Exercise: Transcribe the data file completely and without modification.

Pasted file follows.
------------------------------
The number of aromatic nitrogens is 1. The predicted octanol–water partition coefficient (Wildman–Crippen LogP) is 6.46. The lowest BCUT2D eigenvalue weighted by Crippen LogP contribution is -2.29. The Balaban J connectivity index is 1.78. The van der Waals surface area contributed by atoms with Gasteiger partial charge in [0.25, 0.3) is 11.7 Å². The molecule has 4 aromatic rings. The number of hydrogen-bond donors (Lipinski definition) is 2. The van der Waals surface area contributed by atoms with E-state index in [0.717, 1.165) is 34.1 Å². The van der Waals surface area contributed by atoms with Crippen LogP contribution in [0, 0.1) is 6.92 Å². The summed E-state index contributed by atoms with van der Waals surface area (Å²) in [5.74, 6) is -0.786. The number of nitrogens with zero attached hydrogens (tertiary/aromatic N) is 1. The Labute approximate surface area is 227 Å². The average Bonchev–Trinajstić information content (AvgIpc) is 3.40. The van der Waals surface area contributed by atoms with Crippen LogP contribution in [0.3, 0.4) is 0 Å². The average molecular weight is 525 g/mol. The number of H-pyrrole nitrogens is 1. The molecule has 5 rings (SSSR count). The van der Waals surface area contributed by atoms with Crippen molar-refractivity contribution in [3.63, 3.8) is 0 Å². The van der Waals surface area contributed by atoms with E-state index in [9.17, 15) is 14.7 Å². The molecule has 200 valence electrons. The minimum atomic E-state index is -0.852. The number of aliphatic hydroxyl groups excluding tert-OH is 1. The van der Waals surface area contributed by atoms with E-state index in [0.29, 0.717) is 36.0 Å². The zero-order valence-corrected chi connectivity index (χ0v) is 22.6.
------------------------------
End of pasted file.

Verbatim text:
The number of aromatic nitrogens is 1. The predicted octanol–water partition coefficient (Wildman–Crippen LogP) is 6.46. The lowest BCUT2D eigenvalue weighted by Crippen LogP contribution is -2.29. The Balaban J connectivity index is 1.78. The van der Waals surface area contributed by atoms with Gasteiger partial charge in [0.25, 0.3) is 11.7 Å². The molecule has 4 aromatic rings. The number of hydrogen-bond donors (Lipinski definition) is 2. The van der Waals surface area contributed by atoms with E-state index in [0.717, 1.165) is 34.1 Å². The van der Waals surface area contributed by atoms with Crippen LogP contribution in [0, 0.1) is 6.92 Å². The summed E-state index contributed by atoms with van der Waals surface area (Å²) in [5.74, 6) is -0.786. The number of nitrogens with zero attached hydrogens (tertiary/aromatic N) is 1. The Labute approximate surface area is 227 Å². The average Bonchev–Trinajstić information content (AvgIpc) is 3.40. The van der Waals surface area contributed by atoms with Crippen LogP contribution in [0.3, 0.4) is 0 Å². The average molecular weight is 525 g/mol. The number of H-pyrrole nitrogens is 1. The molecule has 5 rings (SSSR count). The van der Waals surface area contributed by atoms with Crippen molar-refractivity contribution in [3.63, 3.8) is 0 Å². The van der Waals surface area contributed by atoms with E-state index in [9.17, 15) is 14.7 Å². The molecule has 200 valence electrons. The minimum atomic E-state index is -0.852. The number of aliphatic hydroxyl groups excluding tert-OH is 1. The van der Waals surface area contributed by atoms with E-state index in [0.29, 0.717) is 36.0 Å². The zero-order valence-corrected chi connectivity index (χ0v) is 22.6.